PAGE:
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Tuesday, August 17. 2010
Small plate dining seems to be all the rage these days. I like it. I am not the sort who can, or who likes to, eat 8 lbs. of food at the Outback Steakhouse.
Most middle-aged people do not eat, or want to eat, as much as they used to - most of the time. We just want it to be tasty, and we like variety.
Sushi was always small plates, and tapas were too. However, now it's taking over in all nice restaurants. It doesn't have to be just appetizers: you can make a meal of them. Gael Greene picked up on the trend in 2008.
Like Bird Dog, I have had small plate Venetian dinners in New York, also small plate Turkish, Indian, and northern Italian and, of course, many small plate dinners of tapas and sushi. I'm not sure whether American cooking, whatever it is, lends itself to the small and tasty format.
Posted by The Barrister in Food and Drink at 14:28 | Comments (13) | Trackbacks (0)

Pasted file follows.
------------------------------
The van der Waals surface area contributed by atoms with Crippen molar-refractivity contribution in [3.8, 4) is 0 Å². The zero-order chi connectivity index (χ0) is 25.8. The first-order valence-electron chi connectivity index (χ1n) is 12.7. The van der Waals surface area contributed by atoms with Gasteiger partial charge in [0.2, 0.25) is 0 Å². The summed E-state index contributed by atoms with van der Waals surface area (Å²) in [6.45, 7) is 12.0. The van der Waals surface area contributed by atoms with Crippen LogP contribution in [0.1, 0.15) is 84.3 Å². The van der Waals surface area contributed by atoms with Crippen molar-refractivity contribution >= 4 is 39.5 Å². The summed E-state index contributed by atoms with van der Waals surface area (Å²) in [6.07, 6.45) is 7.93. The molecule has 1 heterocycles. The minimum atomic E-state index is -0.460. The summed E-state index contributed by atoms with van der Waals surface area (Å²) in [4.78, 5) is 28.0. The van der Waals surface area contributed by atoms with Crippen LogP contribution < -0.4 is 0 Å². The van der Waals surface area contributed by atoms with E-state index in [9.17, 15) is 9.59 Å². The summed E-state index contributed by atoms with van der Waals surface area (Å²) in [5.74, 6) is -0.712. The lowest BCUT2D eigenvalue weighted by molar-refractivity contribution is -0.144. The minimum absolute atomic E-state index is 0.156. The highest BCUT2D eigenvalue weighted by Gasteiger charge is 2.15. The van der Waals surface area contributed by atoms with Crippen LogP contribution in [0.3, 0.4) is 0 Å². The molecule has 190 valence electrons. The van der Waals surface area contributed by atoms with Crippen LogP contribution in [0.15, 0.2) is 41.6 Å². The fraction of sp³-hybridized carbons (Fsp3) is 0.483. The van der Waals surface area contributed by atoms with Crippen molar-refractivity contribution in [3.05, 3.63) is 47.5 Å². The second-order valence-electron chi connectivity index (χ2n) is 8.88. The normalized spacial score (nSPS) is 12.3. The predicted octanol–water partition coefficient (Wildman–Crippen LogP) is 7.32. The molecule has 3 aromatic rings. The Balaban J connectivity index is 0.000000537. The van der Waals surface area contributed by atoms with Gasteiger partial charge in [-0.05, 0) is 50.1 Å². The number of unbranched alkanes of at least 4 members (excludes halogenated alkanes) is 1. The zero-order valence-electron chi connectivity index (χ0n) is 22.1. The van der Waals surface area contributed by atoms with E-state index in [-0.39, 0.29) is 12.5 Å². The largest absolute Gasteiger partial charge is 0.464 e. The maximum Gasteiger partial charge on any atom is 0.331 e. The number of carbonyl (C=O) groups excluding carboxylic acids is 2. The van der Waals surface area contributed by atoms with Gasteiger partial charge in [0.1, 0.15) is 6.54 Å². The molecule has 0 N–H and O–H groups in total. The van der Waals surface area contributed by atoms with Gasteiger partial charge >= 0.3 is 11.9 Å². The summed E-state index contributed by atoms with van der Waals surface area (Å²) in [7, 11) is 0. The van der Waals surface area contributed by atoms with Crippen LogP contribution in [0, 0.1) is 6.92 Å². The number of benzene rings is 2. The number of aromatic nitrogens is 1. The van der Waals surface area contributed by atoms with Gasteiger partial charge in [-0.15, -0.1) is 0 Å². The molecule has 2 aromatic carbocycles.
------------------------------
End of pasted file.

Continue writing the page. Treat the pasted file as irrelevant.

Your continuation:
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As a 69 1/2 year old senior (those half years are becoming more important as I approach my second childhood) I love large plate meals. I can take home the left overs, which sometimes amounts to one or two additional meals. That makes the initial cost pretty reasonable, when it is amortized over the number of actual meals consumed.
Bring it on!
I am almost 48, female, and I still like three square meals, although my squares are a bit smaller than they used to be. I feel best eating that way, and I am not a snacker. Plus, I need protein at every meal.
FWIW, the only pig-out things at the Outback (based on my half-dozen expereinces over the past decade) are the appetizers and the desserts. The entrees are quite reasonable in terms of portion size. I mean, you can go there and get a small app and a 6 ounce filet mignon with a potato and some broccoli and you're just fine. But I can do it better at home.
This is psychological - and VERY cultural.
Here in Israel (as in other places around the Mediterranean) this would be unheard of, an insult, incredibly tacky.
I remember the time my Israeli hi-tech employer took my team and their spouses out for the traditional annual thank-you-for-letting-your-spouse-work-those-crazy-hours dinner.